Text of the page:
Francisco Brugnoli (b. 1935) is a visual artist. He is also a teacher at the Facultad de Artes de la Universidad de Chile and was, at one time, the director of the Museo de Arte Contemporáneo in Santiago. His work explores the resources and paradigms of Pop Art through installations and collages. In 1974, he co-founded the Taller de Artes Visuales (TAV) with Raúl Bustamante, Alfredo Carrete, María Virginia Errázuriz, Carlos Donaire, Luz Donoso, and Gustavo Poblete. This studio, which taught printmaking, drawing, and graphic arts, was started (a year after the coup d’état) in response to the government’s intervention and cancellation of visual arts classes at Chilean universities, as decreed by the authoritarian policies of the Pinochet dictatorship.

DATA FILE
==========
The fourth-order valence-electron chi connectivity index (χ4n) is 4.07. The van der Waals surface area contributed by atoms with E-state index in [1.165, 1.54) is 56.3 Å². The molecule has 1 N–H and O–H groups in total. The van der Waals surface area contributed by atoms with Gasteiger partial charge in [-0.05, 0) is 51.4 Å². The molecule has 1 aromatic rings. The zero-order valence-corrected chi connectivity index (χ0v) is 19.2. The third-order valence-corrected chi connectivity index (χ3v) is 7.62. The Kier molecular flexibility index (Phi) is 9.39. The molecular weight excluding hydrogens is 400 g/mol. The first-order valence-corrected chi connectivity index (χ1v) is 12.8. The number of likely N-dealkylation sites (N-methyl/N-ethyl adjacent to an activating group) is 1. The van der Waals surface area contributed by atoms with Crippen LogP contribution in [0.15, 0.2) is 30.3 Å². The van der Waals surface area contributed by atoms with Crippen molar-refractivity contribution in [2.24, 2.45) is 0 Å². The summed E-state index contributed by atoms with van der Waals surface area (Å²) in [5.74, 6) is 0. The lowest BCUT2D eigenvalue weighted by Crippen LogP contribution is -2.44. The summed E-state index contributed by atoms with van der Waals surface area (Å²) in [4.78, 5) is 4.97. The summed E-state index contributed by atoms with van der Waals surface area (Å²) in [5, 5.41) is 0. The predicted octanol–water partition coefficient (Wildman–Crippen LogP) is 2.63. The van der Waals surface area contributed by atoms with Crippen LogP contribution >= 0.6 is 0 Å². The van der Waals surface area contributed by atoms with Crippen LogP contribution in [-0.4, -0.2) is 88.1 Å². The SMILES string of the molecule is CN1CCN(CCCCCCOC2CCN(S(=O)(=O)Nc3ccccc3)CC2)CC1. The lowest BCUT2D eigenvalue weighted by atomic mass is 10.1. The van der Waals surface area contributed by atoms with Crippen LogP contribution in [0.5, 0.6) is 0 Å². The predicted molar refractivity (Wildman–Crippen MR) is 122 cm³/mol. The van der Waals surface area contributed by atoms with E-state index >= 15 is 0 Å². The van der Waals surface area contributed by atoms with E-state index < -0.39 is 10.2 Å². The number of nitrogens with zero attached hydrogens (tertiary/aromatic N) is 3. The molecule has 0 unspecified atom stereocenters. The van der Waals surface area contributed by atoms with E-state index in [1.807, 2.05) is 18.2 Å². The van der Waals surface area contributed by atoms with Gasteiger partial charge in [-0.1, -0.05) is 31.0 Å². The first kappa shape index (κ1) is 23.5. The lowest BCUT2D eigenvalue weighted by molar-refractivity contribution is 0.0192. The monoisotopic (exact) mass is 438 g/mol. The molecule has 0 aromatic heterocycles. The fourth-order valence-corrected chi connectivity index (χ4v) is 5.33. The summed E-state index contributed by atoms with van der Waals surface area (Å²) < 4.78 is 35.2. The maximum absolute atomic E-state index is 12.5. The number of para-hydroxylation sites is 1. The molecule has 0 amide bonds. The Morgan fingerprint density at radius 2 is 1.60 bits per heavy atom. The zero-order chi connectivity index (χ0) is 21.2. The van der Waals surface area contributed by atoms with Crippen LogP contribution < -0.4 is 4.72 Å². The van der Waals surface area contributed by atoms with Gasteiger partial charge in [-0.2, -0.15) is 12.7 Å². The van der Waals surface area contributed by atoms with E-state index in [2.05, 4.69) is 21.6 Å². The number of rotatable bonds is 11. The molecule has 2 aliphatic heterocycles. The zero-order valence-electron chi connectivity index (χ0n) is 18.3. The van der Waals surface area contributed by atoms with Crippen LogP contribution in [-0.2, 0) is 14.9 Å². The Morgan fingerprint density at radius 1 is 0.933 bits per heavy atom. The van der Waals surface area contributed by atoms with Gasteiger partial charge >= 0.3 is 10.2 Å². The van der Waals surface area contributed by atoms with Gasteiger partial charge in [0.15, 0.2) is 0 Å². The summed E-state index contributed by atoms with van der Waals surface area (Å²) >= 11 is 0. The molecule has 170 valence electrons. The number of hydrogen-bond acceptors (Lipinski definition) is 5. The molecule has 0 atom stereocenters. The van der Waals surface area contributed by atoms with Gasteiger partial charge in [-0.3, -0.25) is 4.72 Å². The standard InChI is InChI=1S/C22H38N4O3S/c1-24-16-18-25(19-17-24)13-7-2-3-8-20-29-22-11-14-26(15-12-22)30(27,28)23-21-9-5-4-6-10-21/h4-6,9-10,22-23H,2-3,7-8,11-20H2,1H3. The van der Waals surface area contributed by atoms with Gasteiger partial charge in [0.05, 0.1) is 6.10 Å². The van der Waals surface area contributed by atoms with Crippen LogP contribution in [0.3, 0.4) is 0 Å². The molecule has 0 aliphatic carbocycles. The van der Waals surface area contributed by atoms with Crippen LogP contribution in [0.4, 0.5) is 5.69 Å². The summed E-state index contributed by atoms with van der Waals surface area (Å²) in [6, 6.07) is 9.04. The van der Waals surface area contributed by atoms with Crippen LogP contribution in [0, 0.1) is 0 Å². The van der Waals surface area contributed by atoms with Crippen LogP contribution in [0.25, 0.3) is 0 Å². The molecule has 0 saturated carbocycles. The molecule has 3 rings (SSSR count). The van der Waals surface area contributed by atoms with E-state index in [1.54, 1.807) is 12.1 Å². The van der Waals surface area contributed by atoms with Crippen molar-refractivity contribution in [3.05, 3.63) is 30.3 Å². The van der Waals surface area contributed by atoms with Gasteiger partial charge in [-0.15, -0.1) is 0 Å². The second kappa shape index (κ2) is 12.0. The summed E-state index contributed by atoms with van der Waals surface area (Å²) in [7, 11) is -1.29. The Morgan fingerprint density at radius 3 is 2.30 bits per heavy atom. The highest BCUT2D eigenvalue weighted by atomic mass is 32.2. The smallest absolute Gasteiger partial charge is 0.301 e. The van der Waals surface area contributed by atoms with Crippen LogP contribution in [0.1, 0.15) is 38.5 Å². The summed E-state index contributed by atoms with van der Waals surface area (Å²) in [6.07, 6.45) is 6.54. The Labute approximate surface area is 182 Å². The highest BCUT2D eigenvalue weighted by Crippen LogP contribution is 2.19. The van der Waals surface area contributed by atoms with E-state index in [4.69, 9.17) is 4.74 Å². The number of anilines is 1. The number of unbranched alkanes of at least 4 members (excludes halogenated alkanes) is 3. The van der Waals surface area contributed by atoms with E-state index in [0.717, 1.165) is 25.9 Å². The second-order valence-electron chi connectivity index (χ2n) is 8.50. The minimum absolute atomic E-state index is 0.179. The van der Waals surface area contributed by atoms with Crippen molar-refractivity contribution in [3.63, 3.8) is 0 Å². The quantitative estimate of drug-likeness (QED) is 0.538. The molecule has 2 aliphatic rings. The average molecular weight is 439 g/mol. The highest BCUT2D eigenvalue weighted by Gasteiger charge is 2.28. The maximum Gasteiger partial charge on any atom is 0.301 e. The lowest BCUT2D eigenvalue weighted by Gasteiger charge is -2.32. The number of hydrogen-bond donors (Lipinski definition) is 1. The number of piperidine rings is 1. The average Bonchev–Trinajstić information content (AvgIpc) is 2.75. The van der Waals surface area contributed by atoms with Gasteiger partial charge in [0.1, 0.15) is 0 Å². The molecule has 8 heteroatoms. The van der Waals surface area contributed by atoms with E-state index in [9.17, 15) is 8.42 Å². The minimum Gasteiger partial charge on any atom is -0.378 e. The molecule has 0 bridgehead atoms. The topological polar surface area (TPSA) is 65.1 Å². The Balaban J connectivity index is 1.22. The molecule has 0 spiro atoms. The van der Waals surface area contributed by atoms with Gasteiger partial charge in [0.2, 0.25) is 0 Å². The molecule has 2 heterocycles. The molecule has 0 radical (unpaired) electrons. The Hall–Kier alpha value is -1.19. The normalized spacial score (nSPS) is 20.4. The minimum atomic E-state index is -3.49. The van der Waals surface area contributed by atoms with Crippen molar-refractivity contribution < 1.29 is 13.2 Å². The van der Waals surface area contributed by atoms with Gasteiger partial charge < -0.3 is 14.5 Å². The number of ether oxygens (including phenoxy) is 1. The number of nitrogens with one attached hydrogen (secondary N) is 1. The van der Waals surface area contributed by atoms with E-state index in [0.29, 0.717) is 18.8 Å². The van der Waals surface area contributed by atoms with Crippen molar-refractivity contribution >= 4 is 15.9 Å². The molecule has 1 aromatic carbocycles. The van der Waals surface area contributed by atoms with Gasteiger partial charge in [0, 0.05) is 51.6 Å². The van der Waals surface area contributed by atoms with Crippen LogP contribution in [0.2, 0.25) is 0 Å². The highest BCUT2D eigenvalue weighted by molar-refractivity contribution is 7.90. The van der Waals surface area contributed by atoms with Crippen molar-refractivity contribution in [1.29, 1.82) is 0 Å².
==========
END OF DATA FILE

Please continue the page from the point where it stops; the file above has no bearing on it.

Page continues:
Carlos Hermosilla (1905–1991) was one of the greatest artists in the Chilean printmaking scene. He worked in a variety of media to explore a number of things, such as highbrow and popular forms of expression, the countryside around Valparaíso (his hometown), and peasants and workers. His media included drawings, oil paintings and mixed techniques, etchings, woodcuts, lithography, linoleum prints, and zinc chalcography, to name just a few. A considerable part of Hermosilla’s work consisted of portraits of nationally known figures in the fields of politics, literature, and art. He was hugely influential in the training of printmakers all over Chile, and spent many years as a teacher at the Escuela de Bellas Artes in Viña del Mar. One of his major accomplishments was the founding of Taller de Artes Gráficas de Viña del Mar (TAGVM) in 1939, during Pedro Aguirre Cerda’s populist administration. Three decades later, in 1972, President Salvador Allende, the leader of the Unidad Popular, acknowledged Hermosilla as an “Artist of the People.”